Tropical Parula: Small warbler with blue-gray upperparts, black mask, yellow chin, throat, breast, and upper belly with a diffused orange breast band, white lower belly, undertail coverts. Blue-gray wings have white bars. Lack of a white eye ring and dark mask set it apart from the Northern Parula.
Range and Habitat
Tropical parula: Native to Mexico and rare in southern Texas along the lower Rio Grande. Prefers thick riparian woods abundant in Spanish moss.
The Tropical Parula has occasionally been lumped with the closely related Northern Parula as a single species.
During a period in the 1960s it apparently did not nest north of the U.S.-Mexico border at all, but now a few pairs breed in certain tracts of river-bottom woods.
This species has become quite scarce along the Rio Grande, the only part of the United States in which it nests, due to parasitism by cowbirds, the disappearance of Spanish moss, and the use of pesticides.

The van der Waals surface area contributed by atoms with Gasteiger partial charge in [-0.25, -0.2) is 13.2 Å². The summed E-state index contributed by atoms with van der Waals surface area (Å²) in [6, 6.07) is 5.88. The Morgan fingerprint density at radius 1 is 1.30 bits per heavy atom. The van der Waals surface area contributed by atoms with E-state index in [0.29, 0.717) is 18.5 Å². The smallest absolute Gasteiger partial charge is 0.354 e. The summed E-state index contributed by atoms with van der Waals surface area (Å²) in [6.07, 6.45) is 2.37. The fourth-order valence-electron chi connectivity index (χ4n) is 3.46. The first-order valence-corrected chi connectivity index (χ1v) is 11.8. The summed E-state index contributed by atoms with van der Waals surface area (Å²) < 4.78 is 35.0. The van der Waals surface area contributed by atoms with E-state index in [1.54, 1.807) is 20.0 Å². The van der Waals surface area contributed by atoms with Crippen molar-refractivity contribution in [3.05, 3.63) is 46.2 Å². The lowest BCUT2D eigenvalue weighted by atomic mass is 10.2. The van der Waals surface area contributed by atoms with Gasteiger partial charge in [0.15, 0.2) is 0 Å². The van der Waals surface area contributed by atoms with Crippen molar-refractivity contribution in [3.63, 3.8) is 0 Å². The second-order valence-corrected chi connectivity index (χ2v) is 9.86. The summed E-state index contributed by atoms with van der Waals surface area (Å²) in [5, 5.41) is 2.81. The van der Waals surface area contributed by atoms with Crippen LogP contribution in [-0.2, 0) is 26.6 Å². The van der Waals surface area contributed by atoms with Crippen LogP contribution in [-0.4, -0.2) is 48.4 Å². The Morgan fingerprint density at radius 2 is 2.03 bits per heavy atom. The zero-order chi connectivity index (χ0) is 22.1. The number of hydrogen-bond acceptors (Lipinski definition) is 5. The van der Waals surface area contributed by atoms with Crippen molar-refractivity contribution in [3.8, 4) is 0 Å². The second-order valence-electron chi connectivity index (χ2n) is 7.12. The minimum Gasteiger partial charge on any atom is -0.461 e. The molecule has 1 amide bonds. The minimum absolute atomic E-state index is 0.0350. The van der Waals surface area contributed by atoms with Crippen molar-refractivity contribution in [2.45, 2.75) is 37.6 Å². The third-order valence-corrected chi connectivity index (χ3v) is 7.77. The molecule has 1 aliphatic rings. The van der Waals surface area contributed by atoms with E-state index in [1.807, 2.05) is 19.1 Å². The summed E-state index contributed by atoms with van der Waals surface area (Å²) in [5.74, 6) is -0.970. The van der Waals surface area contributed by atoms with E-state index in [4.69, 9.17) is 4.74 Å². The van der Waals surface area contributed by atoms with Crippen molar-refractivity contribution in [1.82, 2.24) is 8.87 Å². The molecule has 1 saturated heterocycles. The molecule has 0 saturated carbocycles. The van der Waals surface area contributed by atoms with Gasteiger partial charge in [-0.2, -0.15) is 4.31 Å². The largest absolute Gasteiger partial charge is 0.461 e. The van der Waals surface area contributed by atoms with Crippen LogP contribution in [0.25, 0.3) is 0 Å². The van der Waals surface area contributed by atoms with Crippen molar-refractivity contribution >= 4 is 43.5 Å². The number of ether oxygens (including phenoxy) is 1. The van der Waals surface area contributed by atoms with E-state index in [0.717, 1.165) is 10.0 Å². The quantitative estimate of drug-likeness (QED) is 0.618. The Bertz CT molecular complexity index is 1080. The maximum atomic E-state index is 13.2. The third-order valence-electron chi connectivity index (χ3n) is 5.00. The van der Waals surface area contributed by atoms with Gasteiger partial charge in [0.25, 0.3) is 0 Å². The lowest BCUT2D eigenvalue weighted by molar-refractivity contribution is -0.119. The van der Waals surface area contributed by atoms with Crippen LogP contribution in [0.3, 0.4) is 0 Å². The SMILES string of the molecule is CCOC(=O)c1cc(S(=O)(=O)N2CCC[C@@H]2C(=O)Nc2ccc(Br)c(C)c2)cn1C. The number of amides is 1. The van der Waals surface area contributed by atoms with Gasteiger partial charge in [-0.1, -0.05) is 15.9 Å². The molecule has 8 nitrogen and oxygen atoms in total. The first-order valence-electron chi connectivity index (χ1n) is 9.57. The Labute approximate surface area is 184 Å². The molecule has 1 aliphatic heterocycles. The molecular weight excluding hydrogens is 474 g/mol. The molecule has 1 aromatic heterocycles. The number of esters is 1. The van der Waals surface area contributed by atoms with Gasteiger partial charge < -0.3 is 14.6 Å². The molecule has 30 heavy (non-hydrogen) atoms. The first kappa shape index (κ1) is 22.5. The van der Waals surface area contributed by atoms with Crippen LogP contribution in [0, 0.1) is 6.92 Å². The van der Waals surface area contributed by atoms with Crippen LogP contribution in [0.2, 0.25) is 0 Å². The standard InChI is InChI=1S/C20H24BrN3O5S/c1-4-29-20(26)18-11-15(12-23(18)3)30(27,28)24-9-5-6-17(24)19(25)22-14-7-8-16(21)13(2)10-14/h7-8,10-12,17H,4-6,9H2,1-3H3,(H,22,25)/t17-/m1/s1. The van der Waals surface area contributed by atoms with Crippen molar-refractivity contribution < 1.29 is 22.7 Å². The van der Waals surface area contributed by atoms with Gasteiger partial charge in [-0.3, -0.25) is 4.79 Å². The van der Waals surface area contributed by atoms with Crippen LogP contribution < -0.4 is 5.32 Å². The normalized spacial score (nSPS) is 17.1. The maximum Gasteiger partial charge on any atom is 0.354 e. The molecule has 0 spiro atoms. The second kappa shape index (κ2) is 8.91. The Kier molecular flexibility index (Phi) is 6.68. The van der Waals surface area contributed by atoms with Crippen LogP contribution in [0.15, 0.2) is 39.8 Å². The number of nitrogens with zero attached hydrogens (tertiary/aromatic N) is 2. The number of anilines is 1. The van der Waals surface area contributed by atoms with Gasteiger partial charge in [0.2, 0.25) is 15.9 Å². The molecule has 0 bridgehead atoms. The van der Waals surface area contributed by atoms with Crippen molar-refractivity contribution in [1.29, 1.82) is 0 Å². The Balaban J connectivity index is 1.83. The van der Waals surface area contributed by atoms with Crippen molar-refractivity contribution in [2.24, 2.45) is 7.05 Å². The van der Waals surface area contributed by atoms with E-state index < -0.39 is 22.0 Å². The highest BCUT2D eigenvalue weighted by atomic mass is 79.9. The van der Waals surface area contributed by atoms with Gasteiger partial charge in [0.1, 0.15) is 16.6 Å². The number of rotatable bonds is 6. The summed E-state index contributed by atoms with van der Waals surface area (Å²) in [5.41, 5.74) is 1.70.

A group of warblers has many collective nouns, including a "bouquet", "confusion", "fall", and "wrench" of warblers.
The Tropical Parula has a large range, estimated globally at 8,400,000 square kilometers. Native to the United States and Mexico, this bird prefers subtropical or tropical shrubland, grassland, or forest ecosystems. The global population of this bird is estimated at 5,000,000 to 50,000,000 individuals and does not show signs of decline that would necessitate inclusion on the IUCN Red List. For this reason, the current evaluation status of the Tropical Parula is Least Concern.